After information about the NSA's secret phone-tracking program was revealed by former contractor Edward Snowden in June, the ACLU sued, contending the action of tracking calls violates the NSA's statutory authority and violates the First and Fourth Amendments of the U.S. Constitution, Courthouse News Service reported.
In an earlier motion to dismiss, the government argued the ACLU lacks proof the government's use of call records will "identify persons with whom plaintiffs speak," potentially disclosing their association with the NSA.
Tuesday the ACLU, in an opposition brief, called that argument "misguided," pointing out the "collection of plaintiffs' call records is itself an injury," constituting an invasion of privacy.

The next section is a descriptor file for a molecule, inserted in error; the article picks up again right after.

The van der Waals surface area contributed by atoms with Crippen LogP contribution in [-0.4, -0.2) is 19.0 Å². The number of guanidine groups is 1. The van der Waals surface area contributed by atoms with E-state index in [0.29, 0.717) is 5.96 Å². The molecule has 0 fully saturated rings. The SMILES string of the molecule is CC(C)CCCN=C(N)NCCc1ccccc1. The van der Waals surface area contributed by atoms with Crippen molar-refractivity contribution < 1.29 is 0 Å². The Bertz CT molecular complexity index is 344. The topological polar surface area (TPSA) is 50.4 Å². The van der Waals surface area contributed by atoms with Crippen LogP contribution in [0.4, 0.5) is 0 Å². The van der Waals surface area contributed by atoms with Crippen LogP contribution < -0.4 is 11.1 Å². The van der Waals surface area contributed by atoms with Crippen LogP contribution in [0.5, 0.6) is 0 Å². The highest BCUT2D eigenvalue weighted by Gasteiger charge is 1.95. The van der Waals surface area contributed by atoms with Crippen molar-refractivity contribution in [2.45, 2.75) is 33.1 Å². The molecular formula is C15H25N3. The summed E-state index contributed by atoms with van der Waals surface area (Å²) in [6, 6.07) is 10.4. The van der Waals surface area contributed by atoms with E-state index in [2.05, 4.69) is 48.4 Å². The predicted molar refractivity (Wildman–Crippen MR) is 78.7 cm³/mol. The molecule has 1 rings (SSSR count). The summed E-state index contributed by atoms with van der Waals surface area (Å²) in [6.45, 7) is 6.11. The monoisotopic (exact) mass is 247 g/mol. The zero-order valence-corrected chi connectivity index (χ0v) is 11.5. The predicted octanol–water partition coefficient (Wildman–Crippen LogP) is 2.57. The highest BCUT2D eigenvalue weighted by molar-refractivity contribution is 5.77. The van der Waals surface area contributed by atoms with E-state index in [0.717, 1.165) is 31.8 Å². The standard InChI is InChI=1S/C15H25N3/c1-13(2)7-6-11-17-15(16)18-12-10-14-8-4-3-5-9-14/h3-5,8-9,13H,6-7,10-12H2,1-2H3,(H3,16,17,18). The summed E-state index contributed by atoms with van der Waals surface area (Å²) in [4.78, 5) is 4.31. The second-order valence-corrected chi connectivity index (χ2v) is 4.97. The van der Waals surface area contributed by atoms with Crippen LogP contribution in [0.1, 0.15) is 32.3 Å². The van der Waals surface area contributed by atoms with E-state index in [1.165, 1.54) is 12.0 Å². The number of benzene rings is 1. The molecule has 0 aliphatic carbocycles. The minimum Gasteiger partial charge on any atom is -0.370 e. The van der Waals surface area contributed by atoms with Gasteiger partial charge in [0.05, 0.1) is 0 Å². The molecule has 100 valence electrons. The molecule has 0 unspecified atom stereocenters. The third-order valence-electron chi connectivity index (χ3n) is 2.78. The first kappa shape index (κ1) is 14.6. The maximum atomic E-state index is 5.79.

It also called the government's use of Section 215 of the Patriot Act, compelling the government to act if there are "reasonable grounds" to support an investigation, an abuse of power.
Justin Bieber crashes Drake Bell's album release party
Rosie O'Donnell unveils nearly 50-pound weight loss